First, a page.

You have no control over how others treat you. What you do have control over is your reaction. So the next time someone snaps at you, swallow that snippy retort. Yes, easier said than done, coming from a self-proclaimed no-filter kind of girl. But there is a big difference. You are not with your BFFs having a girls night; you are in a professional working environment. And there are rules of etiquette that need to be followed.

Take Your Time

In today’s day and age when we get irritated if the Internet loads in 5 minutes instead of 5 seconds, we’ve become used to multitasking, trying to do everything at once.

But here’s the thing: rushing allows you to make mistakes. And mistakes often create more work for those around you. Taking your time allows you to ensure that you complete each step of the process to the best of your ability. And when you complete each step of the process to the best of your ability, customers can see that.

I don’t know about you, but I’d rather wait for something of quality rather than have someone rush through something and have a not-so-stellar final product.

Randy Pausch may never have gotten to play in the NFL, but football taught him valuable life lessons; you may not earn a Grammy or an Olympic medal, but that doesn’t mean that your experience (whether it be a seasonal job, internship, or quest to earn an Academy Award) counts for nothing. There are lessons to be learned wherever you are in life; you just have to be open to them.

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7 thoughts on “The 4 Life Lessons Of Seasonal Positions

  1. Great post. My favorite of yours 😉 The worst jobs (and definitely the ones that test the limits of your sanity) are not only good stories, but excellent examples that help you decide what you want out of life. I have to disagree with Randy, but I understand he was trying to come from a positive place.

    Your observations about apologizing and boundaries are also spot on. People often think if they apologize that it makes everything better, but if you continue to be loud or rude, then it become an excuse to not do anything!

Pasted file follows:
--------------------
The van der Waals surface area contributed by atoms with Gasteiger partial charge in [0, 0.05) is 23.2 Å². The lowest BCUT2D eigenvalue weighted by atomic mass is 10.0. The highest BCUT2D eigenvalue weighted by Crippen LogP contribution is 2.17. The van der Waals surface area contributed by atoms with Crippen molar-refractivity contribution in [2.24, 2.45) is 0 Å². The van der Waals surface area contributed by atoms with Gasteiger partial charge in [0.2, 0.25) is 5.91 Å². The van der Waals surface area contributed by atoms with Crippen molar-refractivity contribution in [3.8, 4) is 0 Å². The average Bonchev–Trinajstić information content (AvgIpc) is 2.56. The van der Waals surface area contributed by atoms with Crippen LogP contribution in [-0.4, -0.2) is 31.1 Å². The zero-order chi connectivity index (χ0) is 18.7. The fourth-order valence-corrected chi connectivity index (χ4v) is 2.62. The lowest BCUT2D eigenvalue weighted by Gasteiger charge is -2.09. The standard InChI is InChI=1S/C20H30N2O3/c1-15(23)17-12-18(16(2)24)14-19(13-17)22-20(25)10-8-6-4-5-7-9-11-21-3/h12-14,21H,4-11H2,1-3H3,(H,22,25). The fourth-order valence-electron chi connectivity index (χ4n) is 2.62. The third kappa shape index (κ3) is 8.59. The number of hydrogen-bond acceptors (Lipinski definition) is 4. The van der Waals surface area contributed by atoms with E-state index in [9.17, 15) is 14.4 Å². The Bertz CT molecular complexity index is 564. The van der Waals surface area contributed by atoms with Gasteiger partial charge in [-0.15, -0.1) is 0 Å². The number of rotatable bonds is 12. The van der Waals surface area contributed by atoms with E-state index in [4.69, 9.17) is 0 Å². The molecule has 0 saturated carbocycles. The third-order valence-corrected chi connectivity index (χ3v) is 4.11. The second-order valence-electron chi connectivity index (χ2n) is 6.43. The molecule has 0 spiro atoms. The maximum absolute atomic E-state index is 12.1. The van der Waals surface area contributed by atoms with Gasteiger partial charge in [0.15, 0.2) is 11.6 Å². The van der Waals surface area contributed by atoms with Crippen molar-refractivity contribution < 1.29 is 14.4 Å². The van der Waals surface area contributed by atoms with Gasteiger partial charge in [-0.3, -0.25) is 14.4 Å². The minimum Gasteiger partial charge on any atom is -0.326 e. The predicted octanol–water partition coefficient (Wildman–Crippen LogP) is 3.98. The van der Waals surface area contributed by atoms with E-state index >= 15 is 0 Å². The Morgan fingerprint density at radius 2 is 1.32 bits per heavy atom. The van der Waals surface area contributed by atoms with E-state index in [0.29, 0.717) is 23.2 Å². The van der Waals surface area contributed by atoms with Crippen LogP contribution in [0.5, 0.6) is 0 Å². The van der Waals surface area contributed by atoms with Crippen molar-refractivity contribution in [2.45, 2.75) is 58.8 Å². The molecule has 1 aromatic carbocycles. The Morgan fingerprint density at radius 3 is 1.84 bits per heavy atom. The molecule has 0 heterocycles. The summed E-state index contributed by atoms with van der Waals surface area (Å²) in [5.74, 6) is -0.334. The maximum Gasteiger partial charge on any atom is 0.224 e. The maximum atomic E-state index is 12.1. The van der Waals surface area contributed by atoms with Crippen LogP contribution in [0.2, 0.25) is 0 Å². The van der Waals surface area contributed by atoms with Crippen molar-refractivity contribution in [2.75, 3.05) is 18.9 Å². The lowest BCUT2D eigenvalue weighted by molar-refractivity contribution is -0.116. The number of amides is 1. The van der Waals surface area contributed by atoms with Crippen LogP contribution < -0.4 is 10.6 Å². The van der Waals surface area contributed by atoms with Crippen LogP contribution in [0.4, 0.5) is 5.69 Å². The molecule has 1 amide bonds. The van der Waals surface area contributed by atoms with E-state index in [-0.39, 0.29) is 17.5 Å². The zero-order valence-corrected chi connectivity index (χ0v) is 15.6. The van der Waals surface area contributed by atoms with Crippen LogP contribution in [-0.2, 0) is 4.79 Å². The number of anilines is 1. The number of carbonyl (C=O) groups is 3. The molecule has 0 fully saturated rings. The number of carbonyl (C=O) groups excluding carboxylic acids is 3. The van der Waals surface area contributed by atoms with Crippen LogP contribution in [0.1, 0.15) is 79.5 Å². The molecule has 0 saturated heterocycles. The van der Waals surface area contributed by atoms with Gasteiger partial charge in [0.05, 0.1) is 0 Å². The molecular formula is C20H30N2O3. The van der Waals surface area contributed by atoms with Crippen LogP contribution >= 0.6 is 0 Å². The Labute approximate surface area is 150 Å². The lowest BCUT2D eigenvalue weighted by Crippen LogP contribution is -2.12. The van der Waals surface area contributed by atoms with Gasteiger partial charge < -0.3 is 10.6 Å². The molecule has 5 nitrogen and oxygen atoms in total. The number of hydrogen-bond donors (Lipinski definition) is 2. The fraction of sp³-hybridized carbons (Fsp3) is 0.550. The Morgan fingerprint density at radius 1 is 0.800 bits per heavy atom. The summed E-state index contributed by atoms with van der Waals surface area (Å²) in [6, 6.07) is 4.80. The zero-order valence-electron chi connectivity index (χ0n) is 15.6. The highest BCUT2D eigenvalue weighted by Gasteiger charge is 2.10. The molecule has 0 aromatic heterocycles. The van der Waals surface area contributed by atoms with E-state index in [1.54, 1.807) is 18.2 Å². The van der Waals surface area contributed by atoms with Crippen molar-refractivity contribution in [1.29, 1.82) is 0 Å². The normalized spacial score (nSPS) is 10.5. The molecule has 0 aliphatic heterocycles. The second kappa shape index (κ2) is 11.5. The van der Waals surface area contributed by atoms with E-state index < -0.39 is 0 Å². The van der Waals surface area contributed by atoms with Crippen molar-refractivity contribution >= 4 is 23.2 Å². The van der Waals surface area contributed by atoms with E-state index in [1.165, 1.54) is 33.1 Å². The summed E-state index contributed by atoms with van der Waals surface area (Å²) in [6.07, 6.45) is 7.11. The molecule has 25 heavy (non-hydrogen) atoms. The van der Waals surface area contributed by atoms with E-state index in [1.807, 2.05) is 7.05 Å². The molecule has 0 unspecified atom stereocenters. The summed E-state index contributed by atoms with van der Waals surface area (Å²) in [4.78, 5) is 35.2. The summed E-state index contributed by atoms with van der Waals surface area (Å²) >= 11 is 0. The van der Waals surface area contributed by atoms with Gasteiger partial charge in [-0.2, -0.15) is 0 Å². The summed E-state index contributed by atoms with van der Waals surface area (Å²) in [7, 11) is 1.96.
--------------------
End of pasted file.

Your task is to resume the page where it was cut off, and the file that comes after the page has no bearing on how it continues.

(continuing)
It’s funny, once I endured that really bad and horrible job, my tolerance level for BS became much much lower. I actually learned to quit jobs with more frequency. I’m not saying that’s a good thing, but I didn’t want to go down unhealthy roads again. Work has alot to teach us because work is ultimately about relationships.

    Happy New Year, Alisa. Wishing you health, wealth and lots of love, xxoo.

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    1. Cheers, Lani! Very kind of you to say! I’m marveling at the life lessons I’ve been learning while working at this particular place, and for that alone, I’m grateful for it. I’m interested to see where this takes me.
      Great point about work and relationships; definitely worth keeping in mind!

      Happy New Year to you!
      xoxo

      Liked by 1 person

  2. Great lessons. I recently worked at a kind of retail job – at the Christmas market and I while I didn’t think it was beneath me, it made me sad that I was at that point of my life that I needed money so bad I had to take a job where people show so little respect to you. But I think there are great lessons to learn from working those kind of jobs – if not sheer patience and also that while yes there will always be rude people, people can also surprise you. And as for the quote “A lack of boundaries invites a lack of respect” that is a pretty amazing way of putting it – I’m trying to help my boyfriend through this one. He is a big people pleaser and just always feels he must take responsibility for things, so people just won’t even ask anymore and just assume he will take responsibility for everything. He’s slowly learning to say no and put boundaries. I’m proud of him.

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    1. Hi Camila!
      Patience is definitely something that I’ve learned through this process. It can be a really eye-opening experience to observe how people act and react to people, and how they choose to communicate.
      Thanks for sharing the story about your boyfriend! I’ve been where he is, and I admire you for being so supportive of him through this process! Much love to both of you! Looking forward to following your adventures in 2015!

      Like